we’ll make a little business history, now
or my name’s not kroc call me ray
like ‘crocodile’ but not spelled that way, now
it’s dog eat dog
rat eat rat
kroc-style
boom, like that

well we build it up and i buy ‘em out
but, man they made me grind it out, now
they open up a new place flipping meat
so i do, too right across the street
i got the name i need the town
they sell up in the end and it all shuts down
sometimes you gotta be an s.o.b.
you wanna make a dream reality
competition? send ‘em south
if they’re gonna drown put a hose in their mouth
do not pass ‘go’ go straight to hell
i smell that meat hook smell
or my name’s not kroc that’s kroc with a ‘k’
like ‘crocodile’ but not spelled that way, now
it’s dog eat dog
rat eat rat
kroc-style
boom, like that

February 1, 2015

India’s experiment in improving how welfare services are delivered

Filed under: Bureaucracy,Government,India — Tags: , , — Nicholas @ 03:00

Tim Worstall looks at a recent book on an Indian experiment that investigated how to improve poverty relief programs:

In terms of the Indian experience one of the reasons that these trials worked well was because they were trials. Effort was put into making certain that those who were supposed to be receiving the cash were in fact receiving it. Such care and attention to people getting what they’re supposed to get is not an outstanding feature of the various welfare systems currently in use in India, as the book makes clear. So, just making sure that people were getting those modest amounts that they were supposed to get is going to be an advance. And it wouldn’t be possible to simply roll out such a scheme across the country, however beneficial, without a lot of preparatory work to make sure that the right people really would be getting the money.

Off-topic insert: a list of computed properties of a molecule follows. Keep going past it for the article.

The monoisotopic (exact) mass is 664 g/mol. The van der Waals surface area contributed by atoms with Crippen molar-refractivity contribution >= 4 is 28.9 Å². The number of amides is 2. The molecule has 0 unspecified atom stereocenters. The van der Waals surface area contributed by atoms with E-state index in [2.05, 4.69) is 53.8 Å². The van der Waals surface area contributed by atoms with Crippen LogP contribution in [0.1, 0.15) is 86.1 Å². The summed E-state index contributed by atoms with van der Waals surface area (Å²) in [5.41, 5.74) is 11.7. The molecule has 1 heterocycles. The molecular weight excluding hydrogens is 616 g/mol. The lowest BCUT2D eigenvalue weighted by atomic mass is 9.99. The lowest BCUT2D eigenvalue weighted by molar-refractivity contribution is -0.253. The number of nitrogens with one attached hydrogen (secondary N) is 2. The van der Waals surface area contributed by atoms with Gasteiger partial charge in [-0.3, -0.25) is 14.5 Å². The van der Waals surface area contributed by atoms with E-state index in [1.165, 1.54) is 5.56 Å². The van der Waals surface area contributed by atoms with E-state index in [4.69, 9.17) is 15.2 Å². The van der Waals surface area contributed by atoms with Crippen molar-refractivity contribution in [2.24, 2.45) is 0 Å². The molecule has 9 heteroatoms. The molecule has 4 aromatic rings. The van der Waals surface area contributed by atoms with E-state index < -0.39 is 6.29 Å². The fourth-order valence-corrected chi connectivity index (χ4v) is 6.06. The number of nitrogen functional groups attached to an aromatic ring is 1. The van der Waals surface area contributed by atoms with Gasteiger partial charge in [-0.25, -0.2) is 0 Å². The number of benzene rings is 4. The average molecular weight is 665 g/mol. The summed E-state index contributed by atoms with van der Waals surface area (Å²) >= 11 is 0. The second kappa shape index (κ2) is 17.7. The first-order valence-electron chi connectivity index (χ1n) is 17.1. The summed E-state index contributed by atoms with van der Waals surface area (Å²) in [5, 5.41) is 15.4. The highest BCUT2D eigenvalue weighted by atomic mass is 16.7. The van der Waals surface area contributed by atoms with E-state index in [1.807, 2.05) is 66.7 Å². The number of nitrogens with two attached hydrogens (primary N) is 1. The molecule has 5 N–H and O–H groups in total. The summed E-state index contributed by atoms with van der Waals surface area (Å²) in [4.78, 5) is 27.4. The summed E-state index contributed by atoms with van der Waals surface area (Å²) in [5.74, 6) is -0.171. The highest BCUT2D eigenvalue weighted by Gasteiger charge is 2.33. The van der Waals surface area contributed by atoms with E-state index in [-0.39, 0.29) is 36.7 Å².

It’s also true that the current systems fail badly in other ways. Purchasing grain to ship it around to special shops where it will be sold hugely under the market price is always going to be a leaky system. Some number of the middlemen will be sorely tempted to divert produce to sell onto the market and there’s considerable evidence that some succumb to that temptation. If people simply have money to buy on the standard market in the normal manner then it’s a lot easier to keep a control on that sort of thing.

However, the most important thing for the design of the American welfare system is the points they make about how the poor value being given goods as against being given money. $100 (far in excess of the amounts being discussed here) is worth more than $100 of food for example. Or $100 worth of medical care. There’s two reasons for this. One is simply that everyone values agency. The ability to decide things for oneself. And money does that. It’s possible to decide whether you want to purchase food, or to save a bit and buy a goat next week, or more fertiliser for the fields and so on. What the peasant on the ground would like to do with any increase in resources is most unlikely to accord with what some far away bureaucrat thinks said peasant ought to be doing. So, the choice itself increases value.